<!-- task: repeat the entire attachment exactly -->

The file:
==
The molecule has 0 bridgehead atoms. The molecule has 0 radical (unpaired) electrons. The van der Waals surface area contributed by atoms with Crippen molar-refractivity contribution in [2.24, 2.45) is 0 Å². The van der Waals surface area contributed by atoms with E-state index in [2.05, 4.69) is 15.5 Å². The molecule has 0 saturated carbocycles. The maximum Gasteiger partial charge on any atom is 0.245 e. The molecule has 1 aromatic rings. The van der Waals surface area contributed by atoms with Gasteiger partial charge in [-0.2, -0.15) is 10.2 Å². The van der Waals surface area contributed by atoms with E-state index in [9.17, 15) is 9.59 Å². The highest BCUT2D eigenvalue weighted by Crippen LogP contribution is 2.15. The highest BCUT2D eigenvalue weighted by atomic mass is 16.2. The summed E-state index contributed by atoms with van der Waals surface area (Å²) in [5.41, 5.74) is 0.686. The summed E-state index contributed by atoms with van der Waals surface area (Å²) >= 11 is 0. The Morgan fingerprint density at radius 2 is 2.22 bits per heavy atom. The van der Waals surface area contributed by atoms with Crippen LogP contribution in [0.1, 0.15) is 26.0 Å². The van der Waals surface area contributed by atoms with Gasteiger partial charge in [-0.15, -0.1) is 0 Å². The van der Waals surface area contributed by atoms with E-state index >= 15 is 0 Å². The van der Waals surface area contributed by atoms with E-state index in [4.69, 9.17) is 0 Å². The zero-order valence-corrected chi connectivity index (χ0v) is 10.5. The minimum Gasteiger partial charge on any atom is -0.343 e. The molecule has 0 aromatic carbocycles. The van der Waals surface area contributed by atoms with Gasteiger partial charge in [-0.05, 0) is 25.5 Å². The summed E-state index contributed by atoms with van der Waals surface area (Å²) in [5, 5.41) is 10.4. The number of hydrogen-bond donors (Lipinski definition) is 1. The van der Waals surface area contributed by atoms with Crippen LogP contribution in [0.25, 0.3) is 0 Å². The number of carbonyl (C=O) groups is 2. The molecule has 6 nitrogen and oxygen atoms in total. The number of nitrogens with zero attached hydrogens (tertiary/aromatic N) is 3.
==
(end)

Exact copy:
The molecule has 0 bridgehead atoms. The molecule has 0 radical (unpaired) electrons. The van der Waals surface area contributed by atoms with Crippen molar-refractivity contribution in [2.24, 2.45) is 0 Å². The van der Waals surface area contributed by atoms with E-state index in [2.05, 4.69) is 15.5 Å². The molecule has 0 saturated carbocycles. The maximum Gasteiger partial charge on any atom is 0.245 e. The molecule has 1 aromatic rings. The van der Waals surface area contributed by atoms with Gasteiger partial charge in [-0.2, -0.15) is 10.2 Å². The van der Waals surface area contributed by atoms with E-state index in [9.17, 15) is 9.59 Å². The highest BCUT2D eigenvalue weighted by Crippen LogP contribution is 2.15. The highest BCUT2D eigenvalue weighted by atomic mass is 16.2. The summed E-state index contributed by atoms with van der Waals surface area (Å²) in [5.41, 5.74) is 0.686. The summed E-state index contributed by atoms with van der Waals surface area (Å²) >= 11 is 0. The Morgan fingerprint density at radius 2 is 2.22 bits per heavy atom. The van der Waals surface area contributed by atoms with Crippen LogP contribution in [0.1, 0.15) is 26.0 Å². The van der Waals surface area contributed by atoms with Gasteiger partial charge in [-0.15, -0.1) is 0 Å². The van der Waals surface area contributed by atoms with E-state index >= 15 is 0 Å². The van der Waals surface area contributed by atoms with E-state index in [4.69, 9.17) is 0 Å². The zero-order valence-corrected chi connectivity index (χ0v) is 10.5. The minimum Gasteiger partial charge on any atom is -0.343 e. The molecule has 0 aromatic carbocycles. The van der Waals surface area contributed by atoms with Gasteiger partial charge in [-0.05, 0) is 25.5 Å². The summed E-state index contributed by atoms with van der Waals surface area (Å²) in [5, 5.41) is 10.4. The number of hydrogen-bond donors (Lipinski definition) is 1. The van der Waals surface area contributed by atoms with Crippen LogP contribution in [0.25, 0.3) is 0 Å². The number of carbonyl (C=O) groups is 2. The molecule has 6 nitrogen and oxygen atoms in total. The number of nitrogens with zero attached hydrogens (tertiary/aromatic N) is 3.